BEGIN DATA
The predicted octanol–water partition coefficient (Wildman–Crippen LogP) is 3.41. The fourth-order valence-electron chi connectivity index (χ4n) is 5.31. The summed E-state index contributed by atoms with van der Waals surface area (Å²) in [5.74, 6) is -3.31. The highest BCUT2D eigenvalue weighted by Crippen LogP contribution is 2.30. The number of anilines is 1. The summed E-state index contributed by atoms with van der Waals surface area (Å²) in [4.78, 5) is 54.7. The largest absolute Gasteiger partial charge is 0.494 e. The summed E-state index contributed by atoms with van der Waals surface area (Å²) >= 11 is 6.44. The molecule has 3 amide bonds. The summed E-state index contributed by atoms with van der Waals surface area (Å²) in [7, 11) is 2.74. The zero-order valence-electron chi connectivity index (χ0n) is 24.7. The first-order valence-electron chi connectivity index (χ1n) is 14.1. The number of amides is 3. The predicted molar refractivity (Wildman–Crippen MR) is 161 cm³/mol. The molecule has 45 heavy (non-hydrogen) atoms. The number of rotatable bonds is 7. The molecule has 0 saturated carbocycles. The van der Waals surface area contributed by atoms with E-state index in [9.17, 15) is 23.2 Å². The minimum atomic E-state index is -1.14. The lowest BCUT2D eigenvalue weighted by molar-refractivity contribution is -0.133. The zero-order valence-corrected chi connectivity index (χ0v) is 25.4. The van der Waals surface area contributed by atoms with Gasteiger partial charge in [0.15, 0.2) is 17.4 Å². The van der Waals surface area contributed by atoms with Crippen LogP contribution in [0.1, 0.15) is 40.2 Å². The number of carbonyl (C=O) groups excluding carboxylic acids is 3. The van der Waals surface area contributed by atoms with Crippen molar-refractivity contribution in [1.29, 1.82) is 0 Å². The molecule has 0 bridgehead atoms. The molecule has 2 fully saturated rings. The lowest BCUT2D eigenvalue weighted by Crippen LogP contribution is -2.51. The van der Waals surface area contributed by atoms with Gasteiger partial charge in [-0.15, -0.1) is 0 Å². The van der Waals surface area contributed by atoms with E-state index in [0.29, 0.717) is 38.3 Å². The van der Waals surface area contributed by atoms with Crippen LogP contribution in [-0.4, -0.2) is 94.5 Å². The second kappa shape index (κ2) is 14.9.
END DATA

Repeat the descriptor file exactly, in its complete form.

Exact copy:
The predicted octanol–water partition coefficient (Wildman–Crippen LogP) is 3.41. The fourth-order valence-electron chi connectivity index (χ4n) is 5.31. The summed E-state index contributed by atoms with van der Waals surface area (Å²) in [5.74, 6) is -3.31. The highest BCUT2D eigenvalue weighted by Crippen LogP contribution is 2.30. The number of anilines is 1. The summed E-state index contributed by atoms with van der Waals surface area (Å²) in [4.78, 5) is 54.7. The largest absolute Gasteiger partial charge is 0.494 e. The summed E-state index contributed by atoms with van der Waals surface area (Å²) >= 11 is 6.44. The molecule has 3 amide bonds. The summed E-state index contributed by atoms with van der Waals surface area (Å²) in [7, 11) is 2.74. The zero-order valence-electron chi connectivity index (χ0n) is 24.7. The first-order valence-electron chi connectivity index (χ1n) is 14.1. The number of amides is 3. The predicted molar refractivity (Wildman–Crippen MR) is 161 cm³/mol. The molecule has 45 heavy (non-hydrogen) atoms. The number of rotatable bonds is 7. The molecule has 0 saturated carbocycles. The van der Waals surface area contributed by atoms with E-state index in [9.17, 15) is 23.2 Å². The minimum atomic E-state index is -1.14. The lowest BCUT2D eigenvalue weighted by molar-refractivity contribution is -0.133. The zero-order valence-corrected chi connectivity index (χ0v) is 25.4. The van der Waals surface area contributed by atoms with Gasteiger partial charge in [0.15, 0.2) is 17.4 Å². The van der Waals surface area contributed by atoms with Crippen LogP contribution in [0.1, 0.15) is 40.2 Å². The number of carbonyl (C=O) groups excluding carboxylic acids is 3. The van der Waals surface area contributed by atoms with Crippen molar-refractivity contribution in [1.29, 1.82) is 0 Å². The molecule has 0 bridgehead atoms. The molecule has 2 fully saturated rings. The lowest BCUT2D eigenvalue weighted by Crippen LogP contribution is -2.51. The van der Waals surface area contributed by atoms with Gasteiger partial charge in [-0.15, -0.1) is 0 Å². The van der Waals surface area contributed by atoms with E-state index in [0.29, 0.717) is 38.3 Å². The van der Waals surface area contributed by atoms with Crippen LogP contribution in [-0.4, -0.2) is 94.5 Å². The second kappa shape index (κ2) is 14.9.